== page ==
Auction 121, Lot 60

"[Lot of 2] The New Twelve Inch British Terrestrial Globe …[and] The New Twelve Inch British Celestial Globe…", Bardin, William & T. M.

Subject: Globes

Period: 1800-07 (dated)


Color: Hand Color

12 x 12 inches
30.5 x 30.5 cm

Extremely rare matched set of 12" terrestrial and celestial library globes. Each globe is about 19" in height, set in mahogany bases, with brass meridians and engraved horizon rings. These globes were made by William Bardin and his son, Thomas Mariott Bardin, and sold by W. & S. Jones, sellers of scientific instruments in London. Both globes have small labels of Jones affixed over the makers labels. The Bardin firm began making their "New British Globes" in 1798, and after T. M. Bardin's death in 1819, his daughter, Elizabeth Mariott Bardin continued the business under her married name of Edkins.

The New Twelve Inch British Terrestrial Globe Representing the Accurate Positions of the Principal Known Places of the Earth, from the Discoveries of Captain Cook and Subsequent Circumnavigators to the Present Period 1802 … With Addition to 1807 is based on John Arrowsmith. The most notable aspect appears in the young United States, where the short-lived, proposed State of Franklin appears in the region of present-day eastern Tennessee. Franklin was formed in the western part of North Carolina in 1784, by a group of "westerners" who felt cut-off from state government by the Appalachian Mountains. John Sevier was appointed as governor and they maintained a legislature for several years. Due to some fascinating political intrigue, Franklinia or Franklin was never recognized by Congress and eventually the region was re-annexed by North Carolina. The fledgling state appears on only a very few maps and this is the only globe we have seen with this designation. In the western part of North America the Stony Mountains reach from New Mexico to just shy of the Arctic Circle, and Texas is named as a province of Mexico. The tracks of the Pacific voyages of Captain Cook are noted with dates, concluding with a notation of his demise at the hands of natives in Karakooa Bay on February 14th, 1779. The interior of Africa is left nearly blank with no speculative cartography in the unexplored regions. The southern coast of Australia is incomplete, but Tasmania is correctly shown as an island.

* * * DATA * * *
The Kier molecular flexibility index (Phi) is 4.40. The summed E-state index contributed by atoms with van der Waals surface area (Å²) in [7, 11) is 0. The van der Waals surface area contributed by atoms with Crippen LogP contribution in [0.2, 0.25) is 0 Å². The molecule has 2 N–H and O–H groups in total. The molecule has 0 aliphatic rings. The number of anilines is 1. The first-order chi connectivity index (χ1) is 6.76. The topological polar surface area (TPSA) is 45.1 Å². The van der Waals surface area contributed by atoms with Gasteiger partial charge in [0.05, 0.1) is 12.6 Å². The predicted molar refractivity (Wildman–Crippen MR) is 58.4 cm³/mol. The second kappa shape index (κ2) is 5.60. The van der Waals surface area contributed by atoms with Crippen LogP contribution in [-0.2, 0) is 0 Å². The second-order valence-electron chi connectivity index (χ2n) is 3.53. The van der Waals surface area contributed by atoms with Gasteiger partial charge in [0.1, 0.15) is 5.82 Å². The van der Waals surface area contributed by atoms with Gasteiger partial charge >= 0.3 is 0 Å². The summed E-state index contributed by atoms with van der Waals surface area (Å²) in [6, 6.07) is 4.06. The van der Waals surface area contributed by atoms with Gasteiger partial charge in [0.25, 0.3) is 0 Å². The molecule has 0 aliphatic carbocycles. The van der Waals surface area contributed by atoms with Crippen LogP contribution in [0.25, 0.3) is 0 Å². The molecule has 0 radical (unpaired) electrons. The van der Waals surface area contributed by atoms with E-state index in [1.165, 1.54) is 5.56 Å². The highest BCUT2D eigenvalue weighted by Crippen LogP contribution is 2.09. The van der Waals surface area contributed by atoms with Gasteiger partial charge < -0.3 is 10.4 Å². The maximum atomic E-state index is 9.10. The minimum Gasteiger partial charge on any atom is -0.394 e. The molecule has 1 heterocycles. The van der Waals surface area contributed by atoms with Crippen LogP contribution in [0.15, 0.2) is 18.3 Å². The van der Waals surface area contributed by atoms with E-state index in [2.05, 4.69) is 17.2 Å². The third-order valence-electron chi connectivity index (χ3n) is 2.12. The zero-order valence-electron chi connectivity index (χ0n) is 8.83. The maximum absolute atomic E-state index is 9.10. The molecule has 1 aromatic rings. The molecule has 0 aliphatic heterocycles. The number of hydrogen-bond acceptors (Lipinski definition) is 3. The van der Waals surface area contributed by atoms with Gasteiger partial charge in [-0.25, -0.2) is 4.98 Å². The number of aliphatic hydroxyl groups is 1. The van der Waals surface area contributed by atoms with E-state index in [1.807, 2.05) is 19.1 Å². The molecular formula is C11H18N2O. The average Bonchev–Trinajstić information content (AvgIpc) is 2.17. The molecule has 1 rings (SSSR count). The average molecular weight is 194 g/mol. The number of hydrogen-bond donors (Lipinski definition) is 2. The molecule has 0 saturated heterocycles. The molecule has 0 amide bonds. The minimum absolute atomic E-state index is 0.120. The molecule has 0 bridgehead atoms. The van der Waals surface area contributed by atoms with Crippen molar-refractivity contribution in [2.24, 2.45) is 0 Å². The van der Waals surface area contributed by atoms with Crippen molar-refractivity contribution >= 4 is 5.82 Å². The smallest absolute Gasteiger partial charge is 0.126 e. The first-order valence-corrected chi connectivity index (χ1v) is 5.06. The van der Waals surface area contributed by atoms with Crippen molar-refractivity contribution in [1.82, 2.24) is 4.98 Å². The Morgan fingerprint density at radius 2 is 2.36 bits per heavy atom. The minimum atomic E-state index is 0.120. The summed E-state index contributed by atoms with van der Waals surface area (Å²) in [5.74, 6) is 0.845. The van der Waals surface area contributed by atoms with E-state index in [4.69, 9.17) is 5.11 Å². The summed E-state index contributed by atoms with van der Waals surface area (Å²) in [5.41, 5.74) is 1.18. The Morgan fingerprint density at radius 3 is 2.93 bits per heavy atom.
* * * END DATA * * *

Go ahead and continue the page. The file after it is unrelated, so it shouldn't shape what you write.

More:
The New Twelve Inch British Celestial Glove Containing the Exact Positions of more than 3800 Fixd Stars, Nebulae; Planetary Nebulae; &c; According to the Latest Discoveries and Observations of Dr. Maskelyne; Dr. Herschell, and other Eminent Astronomers and Adjusted to the Present Period of 1800. The delicately engraved skies are depicted with the larger constellations shown in allegorical form. In addition to the better-known constellations, the globe includes some lesser known ones, including Bootes, Corona Borealis, Canis Venatici, Camelopardalis, Perseus and the Head of Medusa. The southern hemisphere includes some uncommon names given by the French astronomer Abbé Nicolas Louis de Lacaille (1713-1762), including Equuleus Pictorius (Laicalle's Pictor), Fornax Chemica (Fornax), and the obscure Microscopium.

References: Tooley (Mapmakers) p. 84; Der Globusfreund, #41/42, Millburn and Rossaak, pp.21-57.

Condition: B

The terrestrial globe has a few cracks in the meridian with a small amount of paper loss, some minor abrasions and cracks, and a couple of small dents in the Atlantic and Africa. The brass point of attachment from the meridian to the base is broken, but it does not affect the globe's movement. The celestial globe has some minor cracks, some loss at the poles, old repaired cracks and a filled dent. The celestial does not move freely. The globes are presentable as is, but would benefit from minor professional restoration.

Estimate: $25,000 - $30,000


Closed on 9/26/2007